Happy Summer Solstice! It happened at 6 a.m. this morning (June 21). That’s it, folks. It’s all downhill from here, daylight-wise. In about 2 days, the sun’s journey will begin to get shorter by about 2 minutes each day until the Winter Solstice on Friday, Dec. 21.


There was a time when Mid-Summer was considered the best time to gather herbs. It was believed that the plants had soaked up the maximum amount of sunlight and would be their strongest. People on the British Isles were especially likely to gather St. John’s wort at Mid-Summer to protect them, not only from disease, but from witches and demons as well.


It was said, if you rubbed fern seeds on your eyelids, you would be able to see fairies. This is entirely possible. Fern “seeds” are really tiny spores. If you rub them on your eyelids and any get into your eyes, I’m sure you would have an itching, burning problem. There’s no telling what you might see through blurry, weepy eyes!


There are a few practical plant facts you can count on at the summer solstice.


For example, you shouldn’t be feeding fescue lawns. Fescue grass prefers to go dormant in the heat of summer. By all means, make sure the lawn gets about 1 inch of water each week to keep it healthy. Just leave off the fertilizer.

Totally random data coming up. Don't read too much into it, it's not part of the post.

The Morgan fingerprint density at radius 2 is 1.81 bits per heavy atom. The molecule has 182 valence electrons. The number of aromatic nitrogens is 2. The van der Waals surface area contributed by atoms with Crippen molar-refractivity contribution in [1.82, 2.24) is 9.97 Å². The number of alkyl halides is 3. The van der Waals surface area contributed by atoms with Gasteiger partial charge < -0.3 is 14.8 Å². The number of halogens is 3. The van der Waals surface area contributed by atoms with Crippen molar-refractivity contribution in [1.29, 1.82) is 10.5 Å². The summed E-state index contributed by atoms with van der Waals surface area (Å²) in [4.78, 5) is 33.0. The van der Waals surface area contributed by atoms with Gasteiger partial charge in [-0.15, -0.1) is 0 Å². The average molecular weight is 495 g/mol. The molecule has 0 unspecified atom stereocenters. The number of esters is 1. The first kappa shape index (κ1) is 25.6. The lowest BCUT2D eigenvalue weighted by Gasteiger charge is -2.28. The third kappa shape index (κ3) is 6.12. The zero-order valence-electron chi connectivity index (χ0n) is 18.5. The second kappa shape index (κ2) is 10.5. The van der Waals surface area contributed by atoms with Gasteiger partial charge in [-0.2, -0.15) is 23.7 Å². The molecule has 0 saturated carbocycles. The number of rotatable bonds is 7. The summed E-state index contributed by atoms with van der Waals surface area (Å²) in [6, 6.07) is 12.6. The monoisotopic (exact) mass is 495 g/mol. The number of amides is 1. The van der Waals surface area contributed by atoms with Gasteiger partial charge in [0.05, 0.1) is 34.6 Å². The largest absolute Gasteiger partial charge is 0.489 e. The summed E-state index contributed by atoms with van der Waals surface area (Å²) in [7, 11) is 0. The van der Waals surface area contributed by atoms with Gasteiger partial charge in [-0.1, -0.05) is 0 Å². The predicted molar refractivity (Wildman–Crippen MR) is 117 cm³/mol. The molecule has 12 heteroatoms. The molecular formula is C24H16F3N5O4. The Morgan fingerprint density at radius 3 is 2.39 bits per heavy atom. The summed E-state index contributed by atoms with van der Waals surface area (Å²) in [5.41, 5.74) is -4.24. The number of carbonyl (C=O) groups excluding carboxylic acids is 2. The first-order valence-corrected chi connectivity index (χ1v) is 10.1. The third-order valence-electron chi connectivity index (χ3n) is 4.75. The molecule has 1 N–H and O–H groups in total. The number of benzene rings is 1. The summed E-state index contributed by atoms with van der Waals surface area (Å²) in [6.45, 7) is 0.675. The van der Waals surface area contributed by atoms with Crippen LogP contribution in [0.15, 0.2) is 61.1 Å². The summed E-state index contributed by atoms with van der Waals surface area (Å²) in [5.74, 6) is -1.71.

On the other hand, warm season grasses like Bermuda and zoysia can be fertilized in summer months. You don’t need much — only about a half pound of nitrogen per 1,000 square feet.


Obviously, we aren’t planting cool season vegetables like radishes, lettuce or broccoli right now. But, you’re about out of time to get those melon sets out, if you haven’t already. The same goes for okra. The plants might come up but your harvest will be limited or nil because you probably won’t have a long enough growing season to bring the plants to maturity. Plus, the plants will have to struggle to get established in the hottest portion of the year.


You can still set squash. Feel free to try your hand at rooting tomato suckers for later season plants. If you haven’t foundered on cucumbers yet, those vegetables can still be planted.


Otherwise, just sit back and enjoy the summer season with an iced beverage and a ‘mater sandwich. Soon enough, we’ll be out there setting turnips and collards and planting our autumn landscape chores.


* J.D. Walker’s garden column appears each Thursday. Follow her on Facebook at GardenSown.